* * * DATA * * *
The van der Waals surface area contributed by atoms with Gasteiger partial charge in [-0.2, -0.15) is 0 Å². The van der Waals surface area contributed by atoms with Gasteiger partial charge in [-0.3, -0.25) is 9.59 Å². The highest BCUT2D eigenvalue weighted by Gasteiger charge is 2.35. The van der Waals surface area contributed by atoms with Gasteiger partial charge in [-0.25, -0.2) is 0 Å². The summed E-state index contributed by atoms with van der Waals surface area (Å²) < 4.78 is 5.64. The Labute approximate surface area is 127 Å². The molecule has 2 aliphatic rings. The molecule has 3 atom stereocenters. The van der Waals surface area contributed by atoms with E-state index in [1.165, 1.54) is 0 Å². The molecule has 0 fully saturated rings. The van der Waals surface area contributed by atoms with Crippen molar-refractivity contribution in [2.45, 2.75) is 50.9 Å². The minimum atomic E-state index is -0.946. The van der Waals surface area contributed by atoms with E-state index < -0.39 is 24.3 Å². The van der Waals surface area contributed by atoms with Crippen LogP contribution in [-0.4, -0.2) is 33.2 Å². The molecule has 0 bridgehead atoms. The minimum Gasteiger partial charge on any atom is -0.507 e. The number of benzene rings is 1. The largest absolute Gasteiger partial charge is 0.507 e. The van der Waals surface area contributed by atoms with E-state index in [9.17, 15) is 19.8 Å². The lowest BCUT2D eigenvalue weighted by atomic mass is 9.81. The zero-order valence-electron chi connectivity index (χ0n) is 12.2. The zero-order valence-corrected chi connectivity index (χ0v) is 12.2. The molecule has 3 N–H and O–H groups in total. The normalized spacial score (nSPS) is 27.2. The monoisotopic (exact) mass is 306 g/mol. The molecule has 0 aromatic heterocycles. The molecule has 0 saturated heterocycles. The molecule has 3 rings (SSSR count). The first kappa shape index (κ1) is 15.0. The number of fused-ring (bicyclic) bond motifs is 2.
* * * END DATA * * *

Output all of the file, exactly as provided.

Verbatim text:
The van der Waals surface area contributed by atoms with Gasteiger partial charge in [-0.2, -0.15) is 0 Å². The van der Waals surface area contributed by atoms with Gasteiger partial charge in [-0.3, -0.25) is 9.59 Å². The highest BCUT2D eigenvalue weighted by Gasteiger charge is 2.35. The van der Waals surface area contributed by atoms with Gasteiger partial charge in [-0.25, -0.2) is 0 Å². The summed E-state index contributed by atoms with van der Waals surface area (Å²) < 4.78 is 5.64. The Labute approximate surface area is 127 Å². The molecule has 2 aliphatic rings. The molecule has 3 atom stereocenters. The van der Waals surface area contributed by atoms with E-state index in [1.165, 1.54) is 0 Å². The molecule has 0 fully saturated rings. The van der Waals surface area contributed by atoms with Crippen molar-refractivity contribution in [2.45, 2.75) is 50.9 Å². The minimum atomic E-state index is -0.946. The van der Waals surface area contributed by atoms with E-state index < -0.39 is 24.3 Å². The van der Waals surface area contributed by atoms with Crippen LogP contribution in [-0.4, -0.2) is 33.2 Å². The molecule has 0 bridgehead atoms. The minimum Gasteiger partial charge on any atom is -0.507 e. The number of benzene rings is 1. The largest absolute Gasteiger partial charge is 0.507 e. The van der Waals surface area contributed by atoms with E-state index in [9.17, 15) is 19.8 Å². The lowest BCUT2D eigenvalue weighted by atomic mass is 9.81. The zero-order valence-electron chi connectivity index (χ0n) is 12.2. The zero-order valence-corrected chi connectivity index (χ0v) is 12.2. The molecule has 3 N–H and O–H groups in total. The normalized spacial score (nSPS) is 27.2. The monoisotopic (exact) mass is 306 g/mol. The molecule has 0 aromatic heterocycles. The molecule has 0 saturated heterocycles. The molecule has 3 rings (SSSR count). The first kappa shape index (κ1) is 15.0. The number of fused-ring (bicyclic) bond motifs is 2.